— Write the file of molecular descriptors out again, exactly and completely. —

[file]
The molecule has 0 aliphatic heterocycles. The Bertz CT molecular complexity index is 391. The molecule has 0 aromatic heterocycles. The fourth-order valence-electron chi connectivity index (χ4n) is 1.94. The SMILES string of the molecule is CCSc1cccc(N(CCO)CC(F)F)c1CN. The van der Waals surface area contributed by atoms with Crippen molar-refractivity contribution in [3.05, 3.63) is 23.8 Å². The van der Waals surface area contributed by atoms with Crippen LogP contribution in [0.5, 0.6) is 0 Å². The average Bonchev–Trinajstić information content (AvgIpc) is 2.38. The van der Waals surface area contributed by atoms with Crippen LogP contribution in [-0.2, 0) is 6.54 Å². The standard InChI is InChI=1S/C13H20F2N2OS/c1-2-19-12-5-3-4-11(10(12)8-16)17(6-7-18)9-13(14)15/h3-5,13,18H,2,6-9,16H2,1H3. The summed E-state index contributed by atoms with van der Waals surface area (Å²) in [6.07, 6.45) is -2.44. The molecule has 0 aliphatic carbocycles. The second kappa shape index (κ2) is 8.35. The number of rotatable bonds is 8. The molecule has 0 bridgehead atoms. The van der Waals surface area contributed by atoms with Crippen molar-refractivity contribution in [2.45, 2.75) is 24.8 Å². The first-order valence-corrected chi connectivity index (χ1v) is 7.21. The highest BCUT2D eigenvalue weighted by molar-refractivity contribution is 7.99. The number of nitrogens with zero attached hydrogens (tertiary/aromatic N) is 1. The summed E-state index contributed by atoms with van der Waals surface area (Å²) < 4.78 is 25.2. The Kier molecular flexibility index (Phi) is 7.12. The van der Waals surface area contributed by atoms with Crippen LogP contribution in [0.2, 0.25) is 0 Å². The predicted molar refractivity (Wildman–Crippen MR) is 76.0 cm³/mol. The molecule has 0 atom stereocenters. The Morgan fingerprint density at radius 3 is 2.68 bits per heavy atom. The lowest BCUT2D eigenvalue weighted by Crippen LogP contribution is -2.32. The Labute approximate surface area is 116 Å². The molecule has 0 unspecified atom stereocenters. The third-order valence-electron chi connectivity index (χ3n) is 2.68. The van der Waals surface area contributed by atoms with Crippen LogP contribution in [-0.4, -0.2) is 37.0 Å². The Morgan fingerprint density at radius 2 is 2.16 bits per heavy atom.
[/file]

The molecule has 0 aliphatic heterocycles. The Bertz CT molecular complexity index is 391. The molecule has 0 aromatic heterocycles. The fourth-order valence-electron chi connectivity index (χ4n) is 1.94. The SMILES string of the molecule is CCSc1cccc(N(CCO)CC(F)F)c1CN. The van der Waals surface area contributed by atoms with Crippen molar-refractivity contribution in [3.05, 3.63) is 23.8 Å². The van der Waals surface area contributed by atoms with Crippen LogP contribution in [0.5, 0.6) is 0 Å². The average Bonchev–Trinajstić information content (AvgIpc) is 2.38. The van der Waals surface area contributed by atoms with Crippen LogP contribution in [-0.2, 0) is 6.54 Å². The standard InChI is InChI=1S/C13H20F2N2OS/c1-2-19-12-5-3-4-11(10(12)8-16)17(6-7-18)9-13(14)15/h3-5,13,18H,2,6-9,16H2,1H3. The summed E-state index contributed by atoms with van der Waals surface area (Å²) in [6.07, 6.45) is -2.44. The molecule has 0 aliphatic carbocycles. The second kappa shape index (κ2) is 8.35. The number of rotatable bonds is 8. The molecule has 0 bridgehead atoms. The van der Waals surface area contributed by atoms with Crippen molar-refractivity contribution in [2.45, 2.75) is 24.8 Å². The first-order valence-corrected chi connectivity index (χ1v) is 7.21. The highest BCUT2D eigenvalue weighted by molar-refractivity contribution is 7.99. The number of nitrogens with zero attached hydrogens (tertiary/aromatic N) is 1. The summed E-state index contributed by atoms with van der Waals surface area (Å²) < 4.78 is 25.2. The Kier molecular flexibility index (Phi) is 7.12. The van der Waals surface area contributed by atoms with Crippen LogP contribution in [0.2, 0.25) is 0 Å². The predicted molar refractivity (Wildman–Crippen MR) is 76.0 cm³/mol. The molecule has 0 atom stereocenters. The Morgan fingerprint density at radius 3 is 2.68 bits per heavy atom. The lowest BCUT2D eigenvalue weighted by Crippen LogP contribution is -2.32. The Labute approximate surface area is 116 Å². The molecule has 0 unspecified atom stereocenters. The third-order valence-electron chi connectivity index (χ3n) is 2.68. The van der Waals surface area contributed by atoms with Crippen LogP contribution in [-0.4, -0.2) is 37.0 Å². The Morgan fingerprint density at radius 2 is 2.16 bits per heavy atom.